What Beto O'Rourke, Pete Buttigieg and Amy Klobuchar Previously Said About Joe Biden: 'We Have to Set a Much Higher Mark'

Joe Biden picked up three major endorsements in Dallas, Texas on Monday as former 2020 primary candidates Pete Buttigieg, Amy Klobuchar and Beto O'Rourke publicly backed his campaign for the Democratic nomination.

Building on the former vice president's momentum following his big victory in South Carolina on Saturday, the three ex-contenders heaped praise on Biden as he campaigned in the Super Tuesday state offering the second most delegates.

Speaking to the press and supporters in Texas yesterday, Buttigieg said Biden would "bring back dignity to the White House" and described the former vice president as "unfailingly decent."

"I'm looking for a leader, I'm looking for a president, who will draw out what's best in each of us," Buttigieg said. "And I'm encouraging everybody who was part of my campaign to join me, because we have found that leader in Vice President, soon to be President, Joe Biden."

Sen. Amy Klobuchar (D-Minn.) similarly praised Biden, saying a vote for him would be a vote for "decency" and "dignity."

Joe Biden in Dallas, Texas
Former Vice President Joe Biden speaks during a campaign event on March 2, 2020 in Dallas, Texas. Ron Jenkins/Getty Images

Appearing at the end of Biden's Dallas rally last night, Texas Democrat O'Rourke, who dropped out of the primary in November last year, said: "I will be casting my ballot for Joe Biden, and let me tell you why.

"We need somebody who can beat Donald Trump. The man in the White House today poses an existential threat to this country, to our democracy, to free and fair elections, and we need somebody who can beat him. And in Joe Biden, we have that man."

But his comments stood in stark contrast with a past assessment he made of the former vice president's chances of winning the White House earlier in the primary campaign.

Asked if Joe Biden was a return to the past on MSNBC in June last year, O'Rourke said: "He is, and that cannot be who we are going forward. We've got to be bigger, we've got to be bolder, we have to set a much higher mark and be relentless in pursuing that."

Pressed on whether Biden needed to apologize for his support of the Iraq invasion, the former primary candidate replied: "Look you've got to ask yourself where Joe Biden is on the issues that are most important to you.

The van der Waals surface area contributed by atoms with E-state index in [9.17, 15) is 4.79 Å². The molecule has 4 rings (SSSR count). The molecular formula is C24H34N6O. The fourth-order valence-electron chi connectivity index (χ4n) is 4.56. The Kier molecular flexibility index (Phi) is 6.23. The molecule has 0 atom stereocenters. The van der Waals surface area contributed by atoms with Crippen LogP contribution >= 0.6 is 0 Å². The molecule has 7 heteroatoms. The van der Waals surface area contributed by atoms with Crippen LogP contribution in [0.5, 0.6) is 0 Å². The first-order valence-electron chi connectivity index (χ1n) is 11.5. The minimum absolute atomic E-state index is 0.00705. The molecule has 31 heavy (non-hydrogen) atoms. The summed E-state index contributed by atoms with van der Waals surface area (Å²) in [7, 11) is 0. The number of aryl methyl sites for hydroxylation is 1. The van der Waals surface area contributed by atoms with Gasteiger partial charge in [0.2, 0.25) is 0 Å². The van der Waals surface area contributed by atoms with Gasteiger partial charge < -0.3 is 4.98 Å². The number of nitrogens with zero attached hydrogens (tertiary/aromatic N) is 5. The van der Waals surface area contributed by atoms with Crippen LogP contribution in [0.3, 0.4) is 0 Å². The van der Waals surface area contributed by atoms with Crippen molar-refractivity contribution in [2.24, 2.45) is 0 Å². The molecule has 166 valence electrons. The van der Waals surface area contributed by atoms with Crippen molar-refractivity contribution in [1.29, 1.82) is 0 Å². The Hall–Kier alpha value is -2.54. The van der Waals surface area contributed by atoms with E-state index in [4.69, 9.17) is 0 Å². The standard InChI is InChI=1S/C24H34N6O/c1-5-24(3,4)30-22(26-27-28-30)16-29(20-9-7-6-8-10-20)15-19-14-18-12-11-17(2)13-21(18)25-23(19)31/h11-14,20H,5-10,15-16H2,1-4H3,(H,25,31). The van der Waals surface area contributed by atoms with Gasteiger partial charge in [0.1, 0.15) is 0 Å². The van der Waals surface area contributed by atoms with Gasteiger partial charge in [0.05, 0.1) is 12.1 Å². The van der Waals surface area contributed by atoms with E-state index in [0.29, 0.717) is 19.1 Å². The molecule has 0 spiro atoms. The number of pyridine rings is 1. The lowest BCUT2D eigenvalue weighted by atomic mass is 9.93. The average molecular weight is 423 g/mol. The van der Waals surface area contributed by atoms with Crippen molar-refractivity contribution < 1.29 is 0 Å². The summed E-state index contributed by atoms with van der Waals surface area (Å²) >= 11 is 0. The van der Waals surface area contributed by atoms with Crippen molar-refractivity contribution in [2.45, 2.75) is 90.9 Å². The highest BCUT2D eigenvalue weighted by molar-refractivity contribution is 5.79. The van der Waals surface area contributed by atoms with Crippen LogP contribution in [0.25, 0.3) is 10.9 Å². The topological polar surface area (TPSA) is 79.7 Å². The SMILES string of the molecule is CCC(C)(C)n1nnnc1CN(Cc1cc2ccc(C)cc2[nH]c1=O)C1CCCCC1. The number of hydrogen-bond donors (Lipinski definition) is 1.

Question: "Is Joe Biden a return to the past?"

Beto O'Rourke: "He is and that cannot be who we are going forward. We've got to be bigger, we've got to be bolder. We have to set a much higher mark."

Beto said that last June. He wasn't wrong either. pic.twitter.com/tk8mOu6APb

— Adam Best (@adamcbest) March 3, 2020

"Did he support the war in Iraq that forever destabilized the Middle East? Does he really believe that women of lower incomes should be able to make their own decisions about their own body? Be able to afford healthcare to be able to do that?"

"On China, he says China is no threat, nothing to worry about, and now seems to be changing his message on that," O'Rourke later added. "I'm not exactly sure what he believes or what he should apologize for. I only know that this country should be able to do far better."

Appearing before Iowa voters in January, Buttigieg also appeared to take aim at Biden. The Hill reported the former primary candidate saying: "I hear Vice President Biden saying that this is no time to take a risk on someone new.

"But history has shown us that the biggest risk we could take with a very important election coming up is to look to the same Washington playbook and recycle the same arguments and expect that to work against a president like Donald Trump who is new in kind."

After former Vice President Biden took a dig at Buttigieg in February, saying he was "no Barack Obama," the ex-South Bend mayor also told CNN: "Well he's right, I'm not. Neither is he. Neither is any of us running for president, and this isn't 2008. It's 2020 and we are in a new moment calling for a different kind of leadership.

"We are facing the most disruptive president in modern times, and I don't think the same playbook that helped us get here is going to work against him."

Minnesota Sen. Klobuchar appears to have largely refrained from hitting out at Biden during the 2020 campaign and has long called the former vice president a "friend" of hers.

In an interview with CBS affiliate WCCO about a possible Biden candidacy in the 2016 race, Klobuchar said: "Vice President Biden is a friend of mine, he's come out here several times to Minnesota and I think he's going to make his own decision based on his own circumstances and his family.

"But again I think you're going to see Hillary Clinton continue to be strong in this race."

Newsweek has contacted the Biden campaign for comment on the past remarks of Buttigieg and O'Rourke. This article will be updated with any response.

Attempts have also been made to contact representatives of Buttigieg and O'Rourke for comment.

The graphic below, provided by Statista, illustrates polling averages for the Democratic presidential candidates in Super Tuesday states ahead of voting.

Statista chart Super Tuesday
How the main Democratic contenders stand ahead of Super Tuesday.

This article was updated to include an infographic.